Despite the extreme recent changes in our everyday lives, the world is still turning and our everyday activities are continuing at some level. In the modern era electricity is nearly everywhere you go. We often take advantage of it and sometimes don’t give it the consideration it deserves. Electricity is a powerful tool but can be deadly if not handled properly. May is electrical safety month so this week we will be focusing on understanding the basics of electrical safety.
Monday- Basics of electricity
All electrical systems have the potential to cause harm. Electricity can be either "static" or "dynamic." Dynamic electricity is the flow of electrons through a conductor (this is known as electric current). Conductors are materials that allow the movement of electricity them. Examples include most metals or the human body.
For electrical current to exist, it must have an unbroken path or loop. When you plug in a device, like power tools or electronics, the electricity takes the easiest path from the plug, to the device, and back to the power source. This is action is also known as creating or completing an electrical circuit.
Tuesday – It’s the current that kills
Initially you might think a shock of 10,000 volts would be more deadly than 100 volts but it’s not so! The real measure of shock’s intensity lies in the amount of current (amperes) forced through the body. Any electrical device used on a house current can, under certain circumstances, transmit a fatal current.
While any amount of current over 10 milliamps (0.01amp) is capable of producing painful shock, currents between 100 and 200 mA (0.1 to 0.2 amp) are lethal. Currents above 200 milliamps (0.2 amp), while producing severe burns and unconsciousness, do not usually cause death if the victim is given immediate attention such as CPR.
This may not seem logical but the reason this occurs is due to the reaction of the heart muscles. As the current approaches 100 milliamps, ventricular fibrillation of the heart occurs – an uncoordinated twitching of the walls of the heart’s ventricles which often results in death. Above 200 milliamps, the muscle contractions are so strong that the heart is forcibly clamped down during the shock, which protects the heart from going into ventricular fibrillation. The chances for survival are better in this case.
Wednesday – Types of injuries and how they can happen
There are four main types of injuries involving electrical currents:
- Electric shock
How do they happen?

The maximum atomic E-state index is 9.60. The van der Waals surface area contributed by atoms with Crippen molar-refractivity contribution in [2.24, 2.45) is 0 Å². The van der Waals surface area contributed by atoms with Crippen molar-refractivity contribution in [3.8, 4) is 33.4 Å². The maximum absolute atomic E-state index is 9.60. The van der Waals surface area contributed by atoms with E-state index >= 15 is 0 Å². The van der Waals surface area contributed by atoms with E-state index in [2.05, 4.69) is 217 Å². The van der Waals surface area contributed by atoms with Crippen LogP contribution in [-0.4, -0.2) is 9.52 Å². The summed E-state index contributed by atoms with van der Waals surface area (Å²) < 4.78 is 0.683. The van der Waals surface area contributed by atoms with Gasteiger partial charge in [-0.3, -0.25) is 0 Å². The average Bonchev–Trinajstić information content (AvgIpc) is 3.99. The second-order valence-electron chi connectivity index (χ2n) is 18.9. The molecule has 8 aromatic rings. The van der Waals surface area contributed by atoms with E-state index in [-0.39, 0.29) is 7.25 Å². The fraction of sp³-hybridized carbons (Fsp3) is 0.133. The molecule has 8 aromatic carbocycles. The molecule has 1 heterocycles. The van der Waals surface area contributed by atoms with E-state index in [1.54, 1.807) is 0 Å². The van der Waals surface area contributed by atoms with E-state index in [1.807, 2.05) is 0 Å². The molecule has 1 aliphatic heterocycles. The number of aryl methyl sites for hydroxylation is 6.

- Direct contact with exposed electrical circuits or energized conductors.
- Electricity arcs (due to exposed energized conductors or circuit) circulating in the air can pass through a person who is grounded.
- If the skin gets in touch with the heat generated from electric arcs, it burns the internal tissues.
- The light emitted from an electric arc flash (UV and IR) can cause damage to the eyes.
- When the potential pressure is released from an arc flash, there is an arc blast, which can collapse your lungs, cause physical injuries, or create noise that can damage hearing.
Thursday – Common Electrical Hazards
Understanding common electrical hazards can help you identify areas for improvement in your surroundings and prevent future injury. Here are several examples:
- Poorly installed, faulty and/or ill-maintained electrical equipment.
- Faulty wiring.
- Overloaded or overheated outlets.
- Use of flexible leads and extension cables.
- Incorrect use of replacement fuses.
- Use of electrical equipment with wet hands or near the source of water.
Friday – Tips to prevent workplace electrical incidents
So far this week, we’ve discussed how dangerous electricity can become if not handled properly. Electricity is necessary to for nearly all businesses to continue operating. Lastly and perhaps most importantly, we are going to discuss tips for preventing workplace injuries:
- Unplug or switch off electrical appliances when not in use or while cleaning, repairing or servicing.
- Ensure that all electrical appliances are turned off at the end of the day.
- Don’t forcefully plug into an outlet if it doesn’t fit.
- Refrain from running electrical cords across doorways, under the carpets, or in areas that witness regular activities.
- Maintain a clearance of at least 3 feet from all electrical panels.
- Use only equipment that is double-insulated and properly grounded.
- Don’t overload the outlets.
- Ensure that two extension cords are not plugged together.
- Only use electrical equipment that is approved by a national testing laboratory.
- Pay attention to the warning signs. Equipment may heat up, spark, smoke or make weird noise; Identify the signs and immediately take it out of service.
- Regularly check for defects in cords and equipment. Report immediately if any and take out of service.
- While unplugging, grip the plug and pull. Don’t pull the cord from a distance.
- Do not use electrical equipment or appliances with wet hands or near water and wet surfaces.
- Clearly identify potential electrical hazards, such as electrical panels, with appropriate safety signs.